GRAND ADMIRAL THRAWN
STAR WARS: POWER OF THE FORCE II (KENNER)
“Five years after the Battle of Endor, the Rebel Alliance has driven the evil Empire into a distant corner of the galaxy. But a new danger has arisen: the last of the Emperor’s warlords has devised a battle plan that could destroy the New Republic. A tactical and military genius, Grand Admiral Thrawn rallied the remnants of the Imperial fleet and set in motion a plan to destroy the New Republic. Using Force-inhibiting ysalamiri, he became vitally close to achieving his evil plans.”
Last week, I was discussing EU characters who really ran away from their expanded universe origins and became lasting pieces of the franchise in their own right. While last week’s focus, Mara Jade, was prominent, she never made the jump to official canon proper. Today’s subject, Grand Admiral Thrawn, actually did. First introduced by author Timothy Zahn in 1991’s Heir to the Empire, Thrawn has also been confirmed to exist in the post-Disney-acquisition world of the franchise, having served as the primary antagonist for the second half of their Rebels series. And, perhaps his future in the franchise is unexplored, if The Mandalorian‘s quick reference is anything to go by. Well, in the mean time, let’s look at a little bit of toy coverage!
THE FIGURE ITSELF
Grand Admiral Thrawn was released in the Expanded Universe sub-line of Power of the Force in 1998. Like many of the characters included, this was his first figure, though thanks to actually becoming proper canon, he’s had a few more of them in recent years. The figure stands 3 3/4 inches tall and he has 6 points of articulation. Thrawn is an all-new sculpt, but not exactly an unfamiliar or unique one. He takes a lot of cues from how Kenner handled other Imperial Officer figures, which makes a bit of sense, from a consistency stand point. Like Mara Jade, he’s clearly not a direct lift from the comics illustrations of Thrawn, in order to help him look a bit more in line with the rest of Power of the Force. His head seems a touch large in my eyes, but otherwise it’s not a bad looking sculpt, and is consistent with how Thrawn generally looked. It’s basic, but appropriately so. The paint work is also pretty basic and straight forward, but again consistent with the character’s depiction. It’s definitely a more unique color scheme, so he stands out nicely in a group of Imperials. Thrawn is packed with a ysalamiri, the weird thing he’s got on his shoulders there, as well as a small blaster pistol, and the fold out diorama. This time, it’s the bridge of ship, presumably the Katana. It’s pretty sweet.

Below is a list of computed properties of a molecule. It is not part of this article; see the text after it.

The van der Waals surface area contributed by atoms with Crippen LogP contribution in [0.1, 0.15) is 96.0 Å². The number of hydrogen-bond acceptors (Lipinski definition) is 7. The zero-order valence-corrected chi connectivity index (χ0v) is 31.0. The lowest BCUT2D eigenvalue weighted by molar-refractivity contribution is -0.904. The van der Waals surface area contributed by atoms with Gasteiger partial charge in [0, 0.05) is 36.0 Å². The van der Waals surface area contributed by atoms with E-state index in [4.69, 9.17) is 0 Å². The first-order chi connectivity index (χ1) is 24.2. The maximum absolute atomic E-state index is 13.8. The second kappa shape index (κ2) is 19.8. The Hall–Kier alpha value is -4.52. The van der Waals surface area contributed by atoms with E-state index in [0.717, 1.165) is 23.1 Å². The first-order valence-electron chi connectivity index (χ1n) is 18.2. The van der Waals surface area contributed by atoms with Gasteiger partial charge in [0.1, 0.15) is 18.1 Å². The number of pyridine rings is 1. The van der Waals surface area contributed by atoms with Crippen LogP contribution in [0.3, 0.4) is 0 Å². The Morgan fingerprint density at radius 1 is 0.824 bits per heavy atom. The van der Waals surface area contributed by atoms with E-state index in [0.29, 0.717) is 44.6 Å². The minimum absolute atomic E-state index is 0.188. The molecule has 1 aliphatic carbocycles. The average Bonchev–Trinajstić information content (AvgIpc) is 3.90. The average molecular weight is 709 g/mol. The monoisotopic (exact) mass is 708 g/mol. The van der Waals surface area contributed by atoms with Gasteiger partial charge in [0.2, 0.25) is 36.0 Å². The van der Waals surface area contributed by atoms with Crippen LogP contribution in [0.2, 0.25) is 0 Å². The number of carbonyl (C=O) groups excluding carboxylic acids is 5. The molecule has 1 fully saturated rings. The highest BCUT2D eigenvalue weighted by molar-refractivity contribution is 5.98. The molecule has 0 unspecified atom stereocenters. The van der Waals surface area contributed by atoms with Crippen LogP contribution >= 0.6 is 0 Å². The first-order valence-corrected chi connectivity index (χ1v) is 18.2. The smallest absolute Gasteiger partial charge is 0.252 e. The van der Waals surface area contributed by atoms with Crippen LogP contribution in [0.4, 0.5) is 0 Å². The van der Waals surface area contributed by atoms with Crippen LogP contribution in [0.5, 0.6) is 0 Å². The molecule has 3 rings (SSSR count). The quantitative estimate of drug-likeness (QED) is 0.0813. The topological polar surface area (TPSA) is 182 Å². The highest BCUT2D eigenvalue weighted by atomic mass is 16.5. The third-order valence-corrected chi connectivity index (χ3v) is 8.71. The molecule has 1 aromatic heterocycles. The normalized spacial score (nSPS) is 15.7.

THE ME HALF OF THE EQUATION
All of these were rare when released, and Thrawn’s quite a fan favorite, so he was also always pretty rare. Fortunately, that whole set came through All Time last year, so I was finally able to snag one then. He’s not the most technically impressive figure or anything, but he’s still pretty nifty, and I’m glad I have one.